Ancillary plant used wholly and exclusively to convey fuel in and out of storage, or to measure the amount of fuel stored, will qualify.
So too will the cost of installation of eligible plant.
Storage facilities for crude oil and other fuels being held for further processing will not qualify for the allowance nor will rail, road or shipping tankers, pipelines or containers for use in the transport of fuel.
Expenditure will qualify for the allowance if it is incurred under a contract entered into on or after 1 October 1980 or, if the expenditure is on facilities constructed by the taxpayer, if construction commenced after that date.
Facilities that a taxpayer acquired secondhand on or after 1 October 1980 will qualify if used by the taxpayer at a site other than where they were situated at that date.
Honourable members will recall that, late last year, legislation was enacted to give effect to the Government's decision to remove the specific exclusion from the income tax investment allowance of plant for use in connection with amusement or recreation.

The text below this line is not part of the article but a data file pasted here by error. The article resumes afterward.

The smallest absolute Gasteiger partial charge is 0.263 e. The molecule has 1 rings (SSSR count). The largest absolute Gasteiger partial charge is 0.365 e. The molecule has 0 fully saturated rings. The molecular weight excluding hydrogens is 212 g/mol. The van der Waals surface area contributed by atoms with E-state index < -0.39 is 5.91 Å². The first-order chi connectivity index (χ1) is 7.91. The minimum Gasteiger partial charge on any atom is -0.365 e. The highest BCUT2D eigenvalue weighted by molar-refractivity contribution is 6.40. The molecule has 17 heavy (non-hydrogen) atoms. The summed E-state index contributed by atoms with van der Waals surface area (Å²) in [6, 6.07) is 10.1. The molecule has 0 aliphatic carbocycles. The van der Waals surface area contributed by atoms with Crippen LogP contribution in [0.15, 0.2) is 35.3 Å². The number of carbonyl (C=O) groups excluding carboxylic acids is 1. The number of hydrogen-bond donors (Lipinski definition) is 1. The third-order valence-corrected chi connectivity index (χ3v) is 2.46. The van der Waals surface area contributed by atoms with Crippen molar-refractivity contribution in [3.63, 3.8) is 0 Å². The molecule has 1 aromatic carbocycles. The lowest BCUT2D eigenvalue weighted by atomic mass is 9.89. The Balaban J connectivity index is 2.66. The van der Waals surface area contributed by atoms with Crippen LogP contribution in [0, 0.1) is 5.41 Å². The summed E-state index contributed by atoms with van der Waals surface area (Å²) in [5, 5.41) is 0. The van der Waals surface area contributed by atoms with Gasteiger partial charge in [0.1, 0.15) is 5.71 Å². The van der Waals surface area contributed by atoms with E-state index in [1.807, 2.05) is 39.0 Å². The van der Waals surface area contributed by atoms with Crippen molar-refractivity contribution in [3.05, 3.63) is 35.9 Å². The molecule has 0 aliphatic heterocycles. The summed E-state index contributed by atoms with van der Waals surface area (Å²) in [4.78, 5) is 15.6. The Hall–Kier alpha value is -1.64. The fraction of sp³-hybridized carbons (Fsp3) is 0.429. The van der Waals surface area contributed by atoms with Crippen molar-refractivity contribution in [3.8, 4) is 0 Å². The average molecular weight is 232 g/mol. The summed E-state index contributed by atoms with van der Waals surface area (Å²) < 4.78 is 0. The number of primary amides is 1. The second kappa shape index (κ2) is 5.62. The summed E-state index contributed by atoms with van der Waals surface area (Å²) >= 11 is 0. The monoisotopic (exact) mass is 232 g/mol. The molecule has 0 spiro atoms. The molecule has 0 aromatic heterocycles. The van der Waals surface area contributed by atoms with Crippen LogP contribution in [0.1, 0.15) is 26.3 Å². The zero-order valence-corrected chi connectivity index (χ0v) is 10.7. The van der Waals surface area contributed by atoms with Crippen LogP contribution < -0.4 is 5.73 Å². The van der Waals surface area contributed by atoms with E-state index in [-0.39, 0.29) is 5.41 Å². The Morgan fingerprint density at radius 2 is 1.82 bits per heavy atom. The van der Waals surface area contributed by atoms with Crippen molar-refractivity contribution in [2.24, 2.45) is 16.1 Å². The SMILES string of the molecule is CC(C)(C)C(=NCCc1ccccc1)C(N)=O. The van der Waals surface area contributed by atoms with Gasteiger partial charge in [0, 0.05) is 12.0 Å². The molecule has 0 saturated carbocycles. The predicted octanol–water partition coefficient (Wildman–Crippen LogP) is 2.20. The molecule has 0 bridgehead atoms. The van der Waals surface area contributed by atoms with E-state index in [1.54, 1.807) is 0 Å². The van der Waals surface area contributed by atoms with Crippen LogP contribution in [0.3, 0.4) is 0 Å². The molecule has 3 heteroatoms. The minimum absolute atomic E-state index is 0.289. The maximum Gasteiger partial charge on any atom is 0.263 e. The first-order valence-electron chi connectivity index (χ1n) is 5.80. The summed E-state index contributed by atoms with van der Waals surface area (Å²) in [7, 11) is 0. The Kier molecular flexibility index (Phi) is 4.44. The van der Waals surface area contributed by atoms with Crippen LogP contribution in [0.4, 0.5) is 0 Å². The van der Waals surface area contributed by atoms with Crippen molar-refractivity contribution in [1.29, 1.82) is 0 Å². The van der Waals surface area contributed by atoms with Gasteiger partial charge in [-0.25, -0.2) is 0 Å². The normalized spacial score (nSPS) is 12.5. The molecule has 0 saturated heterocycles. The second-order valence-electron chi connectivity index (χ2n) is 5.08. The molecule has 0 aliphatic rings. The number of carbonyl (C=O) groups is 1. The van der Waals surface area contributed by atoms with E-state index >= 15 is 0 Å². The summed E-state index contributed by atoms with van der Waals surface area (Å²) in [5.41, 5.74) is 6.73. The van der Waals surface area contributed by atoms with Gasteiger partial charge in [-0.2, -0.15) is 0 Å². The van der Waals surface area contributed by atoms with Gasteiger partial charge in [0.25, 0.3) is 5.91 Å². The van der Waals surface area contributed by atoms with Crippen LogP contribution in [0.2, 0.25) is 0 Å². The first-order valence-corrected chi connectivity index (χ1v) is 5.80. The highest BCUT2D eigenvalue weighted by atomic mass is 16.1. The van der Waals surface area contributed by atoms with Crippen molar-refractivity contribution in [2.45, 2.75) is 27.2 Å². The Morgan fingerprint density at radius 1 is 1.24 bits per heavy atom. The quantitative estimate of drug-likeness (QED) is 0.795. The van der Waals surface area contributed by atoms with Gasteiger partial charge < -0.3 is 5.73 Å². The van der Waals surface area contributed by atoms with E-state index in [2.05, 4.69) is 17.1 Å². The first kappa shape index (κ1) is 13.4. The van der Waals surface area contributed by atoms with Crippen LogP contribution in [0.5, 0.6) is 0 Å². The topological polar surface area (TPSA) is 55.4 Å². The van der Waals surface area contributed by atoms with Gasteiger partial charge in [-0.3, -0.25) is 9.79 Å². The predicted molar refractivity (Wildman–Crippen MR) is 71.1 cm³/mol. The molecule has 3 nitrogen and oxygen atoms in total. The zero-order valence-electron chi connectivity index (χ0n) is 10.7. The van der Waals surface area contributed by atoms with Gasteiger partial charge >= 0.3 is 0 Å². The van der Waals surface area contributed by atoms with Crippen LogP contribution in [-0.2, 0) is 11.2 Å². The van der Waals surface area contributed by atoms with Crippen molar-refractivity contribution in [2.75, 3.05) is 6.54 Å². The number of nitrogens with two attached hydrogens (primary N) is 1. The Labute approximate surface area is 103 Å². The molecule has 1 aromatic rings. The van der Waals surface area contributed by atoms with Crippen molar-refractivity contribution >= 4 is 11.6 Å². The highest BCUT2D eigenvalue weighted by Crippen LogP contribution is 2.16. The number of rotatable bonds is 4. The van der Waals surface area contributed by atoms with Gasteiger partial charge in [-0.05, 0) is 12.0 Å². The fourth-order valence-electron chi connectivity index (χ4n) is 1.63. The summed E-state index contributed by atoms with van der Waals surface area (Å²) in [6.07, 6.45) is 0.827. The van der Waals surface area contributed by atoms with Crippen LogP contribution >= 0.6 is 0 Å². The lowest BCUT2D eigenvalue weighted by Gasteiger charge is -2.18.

When introducing that legislation, which applies from 1 October 1980, I announced the Government's further decision to permit tourist buses to qualify for the investment allowance as from 1 January 1976, the date of commencement of the allowance.
Measures to achieve that result are in this Bill.
By these measures, the exclusion that applied for the period between 1 January 1976 and 30 September 1980 of plant for use in connection with amusement or recreation will be treated as not having applied in relation to tourist buses.